Canine Conversations discusses the four steps that they take every day with their dogs to prevent reactivity. Many trainers consider reactivity (dogs that bark and lunge) to be a contagious problem.
Marissa Martino and Kayla Fratt break down how they help keep their dogs relaxed around other dogs.
#1: We Avoid On-Leash Greetings With Other Dogs
- Being on leash reduces a dog’s options.
- Even socially savvy dogs can struggle to communicate when they’re constrained with a leash.
- Humans tend to tense up on the leash, adding extra social pressure accidentally.
- You never know who the other dog is and how he’ll react!
- Exposure isn’t the same as socialization.
#2: Keep It Cool When Other Dogs Lose Their Cool
- Yelling at other dogs (and other owners) is likely to stress your own dog out.
- Your dog is likely to follow your lead, so losing your cool may lead to your dog losing her cool.
#2: Reward Your Dog For Noticing Other Dogs, Pretty Much Always. Especially if the Other Dog is Being Rude.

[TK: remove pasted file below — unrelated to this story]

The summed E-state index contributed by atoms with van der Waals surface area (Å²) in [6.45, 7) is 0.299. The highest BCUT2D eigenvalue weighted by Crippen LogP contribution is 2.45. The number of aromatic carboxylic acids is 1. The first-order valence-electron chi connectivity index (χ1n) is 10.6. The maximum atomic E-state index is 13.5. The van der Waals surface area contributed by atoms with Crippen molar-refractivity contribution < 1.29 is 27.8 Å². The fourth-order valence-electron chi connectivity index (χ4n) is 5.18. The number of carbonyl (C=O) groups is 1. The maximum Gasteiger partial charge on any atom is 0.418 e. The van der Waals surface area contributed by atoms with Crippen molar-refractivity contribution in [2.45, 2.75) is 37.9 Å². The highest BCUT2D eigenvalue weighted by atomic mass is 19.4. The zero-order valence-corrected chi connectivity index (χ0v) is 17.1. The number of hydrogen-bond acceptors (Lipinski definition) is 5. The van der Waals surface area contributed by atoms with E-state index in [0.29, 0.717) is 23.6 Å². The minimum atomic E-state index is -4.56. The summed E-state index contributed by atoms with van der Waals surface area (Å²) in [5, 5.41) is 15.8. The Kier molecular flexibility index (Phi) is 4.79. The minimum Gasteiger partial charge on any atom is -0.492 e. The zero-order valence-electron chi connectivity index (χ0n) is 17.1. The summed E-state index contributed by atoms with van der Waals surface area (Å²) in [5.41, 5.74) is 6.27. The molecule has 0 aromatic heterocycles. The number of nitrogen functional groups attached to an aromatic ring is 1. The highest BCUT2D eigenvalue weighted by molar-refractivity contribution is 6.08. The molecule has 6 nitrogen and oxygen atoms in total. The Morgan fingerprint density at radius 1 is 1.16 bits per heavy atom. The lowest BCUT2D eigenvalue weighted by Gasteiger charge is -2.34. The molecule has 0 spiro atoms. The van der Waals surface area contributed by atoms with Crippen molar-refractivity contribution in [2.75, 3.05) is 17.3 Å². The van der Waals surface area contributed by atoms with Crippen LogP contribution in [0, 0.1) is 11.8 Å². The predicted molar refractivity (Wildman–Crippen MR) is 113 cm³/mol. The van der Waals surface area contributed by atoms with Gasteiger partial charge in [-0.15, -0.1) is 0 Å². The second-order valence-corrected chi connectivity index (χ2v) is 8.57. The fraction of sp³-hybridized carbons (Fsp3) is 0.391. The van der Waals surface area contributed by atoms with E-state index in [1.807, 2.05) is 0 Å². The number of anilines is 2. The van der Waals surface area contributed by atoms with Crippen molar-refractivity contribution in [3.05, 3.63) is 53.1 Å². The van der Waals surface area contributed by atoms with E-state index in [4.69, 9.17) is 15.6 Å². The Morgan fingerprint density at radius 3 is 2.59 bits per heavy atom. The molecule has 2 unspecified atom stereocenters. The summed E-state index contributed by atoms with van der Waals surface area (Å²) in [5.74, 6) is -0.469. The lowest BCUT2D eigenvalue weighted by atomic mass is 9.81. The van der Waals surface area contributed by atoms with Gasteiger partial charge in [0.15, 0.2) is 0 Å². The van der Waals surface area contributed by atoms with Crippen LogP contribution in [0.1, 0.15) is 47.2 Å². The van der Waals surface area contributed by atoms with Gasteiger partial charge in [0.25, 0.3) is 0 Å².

- Pop a treat in your dog’s mouth whenever you see another dog. Soon, you’ll notice your dog looks up at you when she sees another dog, waiting for a treat.
- If you don’t have treats, praise, pet, or play with your dog to reward her for staying calm around barky dogs.
- Kayla has taught her dog Barley to grab a stick and play with her when other dogs are being rude, helping both of them dispel stress and diffuse the situation.
#4: Block Your Dog’s View of the Street and Put On White Noise when She’s Home Alone
- If your dog keeps “practicing” barking while you’re gone, she’ll keep doing it.
- Barking at people “works” because the people walk by. You’ve got to combat the environment, which is teaching your dog to bark!
- Even if your dog spends much of her day looking out the window, that may be more due to hypervigilance than because she truly enjoys it.